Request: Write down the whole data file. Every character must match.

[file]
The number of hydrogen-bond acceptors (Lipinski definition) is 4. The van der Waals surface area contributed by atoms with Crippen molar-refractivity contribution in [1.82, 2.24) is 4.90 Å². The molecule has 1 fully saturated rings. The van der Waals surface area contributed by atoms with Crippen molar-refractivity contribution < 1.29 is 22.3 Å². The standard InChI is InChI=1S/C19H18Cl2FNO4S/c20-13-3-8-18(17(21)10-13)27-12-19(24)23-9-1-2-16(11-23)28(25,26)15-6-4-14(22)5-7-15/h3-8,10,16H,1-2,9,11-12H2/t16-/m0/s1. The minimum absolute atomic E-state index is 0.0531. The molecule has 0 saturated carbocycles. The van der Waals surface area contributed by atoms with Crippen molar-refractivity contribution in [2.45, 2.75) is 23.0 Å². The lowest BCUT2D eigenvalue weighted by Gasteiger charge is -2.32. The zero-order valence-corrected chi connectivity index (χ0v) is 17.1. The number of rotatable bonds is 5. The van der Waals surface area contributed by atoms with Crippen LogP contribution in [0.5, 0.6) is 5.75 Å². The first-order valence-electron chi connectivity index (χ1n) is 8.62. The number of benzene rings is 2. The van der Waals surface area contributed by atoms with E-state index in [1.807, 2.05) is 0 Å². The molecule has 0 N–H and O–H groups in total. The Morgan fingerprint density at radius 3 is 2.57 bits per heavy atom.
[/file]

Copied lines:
The number of hydrogen-bond acceptors (Lipinski definition) is 4. The van der Waals surface area contributed by atoms with Crippen molar-refractivity contribution in [1.82, 2.24) is 4.90 Å². The molecule has 1 fully saturated rings. The van der Waals surface area contributed by atoms with Crippen molar-refractivity contribution < 1.29 is 22.3 Å². The standard InChI is InChI=1S/C19H18Cl2FNO4S/c20-13-3-8-18(17(21)10-13)27-12-19(24)23-9-1-2-16(11-23)28(25,26)15-6-4-14(22)5-7-15/h3-8,10,16H,1-2,9,11-12H2/t16-/m0/s1. The minimum absolute atomic E-state index is 0.0531. The molecule has 0 saturated carbocycles. The van der Waals surface area contributed by atoms with Crippen molar-refractivity contribution in [2.45, 2.75) is 23.0 Å². The lowest BCUT2D eigenvalue weighted by Gasteiger charge is -2.32. The zero-order valence-corrected chi connectivity index (χ0v) is 17.1. The number of rotatable bonds is 5. The van der Waals surface area contributed by atoms with Crippen LogP contribution in [0.5, 0.6) is 5.75 Å². The first-order valence-electron chi connectivity index (χ1n) is 8.62. The number of benzene rings is 2. The van der Waals surface area contributed by atoms with E-state index in [1.807, 2.05) is 0 Å². The molecule has 0 N–H and O–H groups in total. The Morgan fingerprint density at radius 3 is 2.57 bits per heavy atom.